World: credit shock...

Standard and Poor's credit ratings are an eye opener.

According to Wikipedia, which appears to have reliable and up-to-date data, S&P earmark the following countries as having Outlooks which are "Watch Negatives":

  • Bahrain
  • Belarus
  • Belize
  • Oman.

"Negatives" are listed as:  

  • Andorra
  • Aruba
  • Belgium
  • Cook Islands
  • Croatia
  • Cyprus
  • Egypt
  • Greece
  • Hungary
  • Iceland
  • Italy
  • Japan
  • Jordan
  • Montenegro
  • Portugal
  • Senegal
  • Slovenia
  • United States of America  (even after the downgrade from AAA to AA+)
  • Vietnam.

It's pretty clear to a casual observer as to why most of these places have the Outlooks they have.  Revolutions, turmoil or poor governance being some.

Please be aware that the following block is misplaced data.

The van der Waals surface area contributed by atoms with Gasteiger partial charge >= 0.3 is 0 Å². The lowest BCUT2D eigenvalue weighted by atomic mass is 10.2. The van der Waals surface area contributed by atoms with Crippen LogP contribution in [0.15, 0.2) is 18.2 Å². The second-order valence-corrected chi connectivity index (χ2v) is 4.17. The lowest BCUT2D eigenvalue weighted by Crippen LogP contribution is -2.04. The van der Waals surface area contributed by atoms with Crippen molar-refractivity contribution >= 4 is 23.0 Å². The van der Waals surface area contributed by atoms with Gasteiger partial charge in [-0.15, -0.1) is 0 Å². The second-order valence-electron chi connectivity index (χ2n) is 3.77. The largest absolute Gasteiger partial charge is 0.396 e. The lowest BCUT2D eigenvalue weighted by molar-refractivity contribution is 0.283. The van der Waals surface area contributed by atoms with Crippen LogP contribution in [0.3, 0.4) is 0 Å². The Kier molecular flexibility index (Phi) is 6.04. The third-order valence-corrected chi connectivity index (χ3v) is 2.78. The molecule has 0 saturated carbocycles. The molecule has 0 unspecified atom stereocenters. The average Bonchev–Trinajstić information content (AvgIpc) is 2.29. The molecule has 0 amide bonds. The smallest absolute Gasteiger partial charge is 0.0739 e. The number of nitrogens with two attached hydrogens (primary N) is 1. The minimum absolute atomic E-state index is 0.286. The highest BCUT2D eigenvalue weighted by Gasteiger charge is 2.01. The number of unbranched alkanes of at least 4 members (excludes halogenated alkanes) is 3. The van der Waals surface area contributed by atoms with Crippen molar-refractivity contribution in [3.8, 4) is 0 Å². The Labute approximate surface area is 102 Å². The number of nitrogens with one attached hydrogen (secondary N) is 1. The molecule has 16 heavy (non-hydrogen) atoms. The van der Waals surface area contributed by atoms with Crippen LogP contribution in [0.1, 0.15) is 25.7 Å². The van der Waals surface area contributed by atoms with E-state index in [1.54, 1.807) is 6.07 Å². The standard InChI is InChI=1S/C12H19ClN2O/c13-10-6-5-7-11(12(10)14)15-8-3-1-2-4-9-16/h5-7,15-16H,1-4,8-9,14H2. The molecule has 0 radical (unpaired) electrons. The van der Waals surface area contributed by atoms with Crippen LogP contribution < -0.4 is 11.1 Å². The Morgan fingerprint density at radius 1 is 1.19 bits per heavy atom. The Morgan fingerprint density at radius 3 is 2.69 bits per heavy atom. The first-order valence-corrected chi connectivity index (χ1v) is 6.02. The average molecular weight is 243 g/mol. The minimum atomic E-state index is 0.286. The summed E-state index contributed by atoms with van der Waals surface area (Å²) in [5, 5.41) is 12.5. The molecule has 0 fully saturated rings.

For America to discover it's in such a group is amazing.  But according to The Telegraph, Standard and Poor's point out today: "The outlook on the long-term rating is negative. We could lower the long-term rating to ‘AA’ within the next two years if we see that less reduction in spending than agreed to, higher interest rates, or new fiscal pressures during the period result in a higher general government debt trajectory than we currently assume in our base case."  S&P continues "The political brinkmanship of recent months highlights what we see as America’s governance and policy-making becoming less stable, less effective, and less predictable than what we previously believed." 

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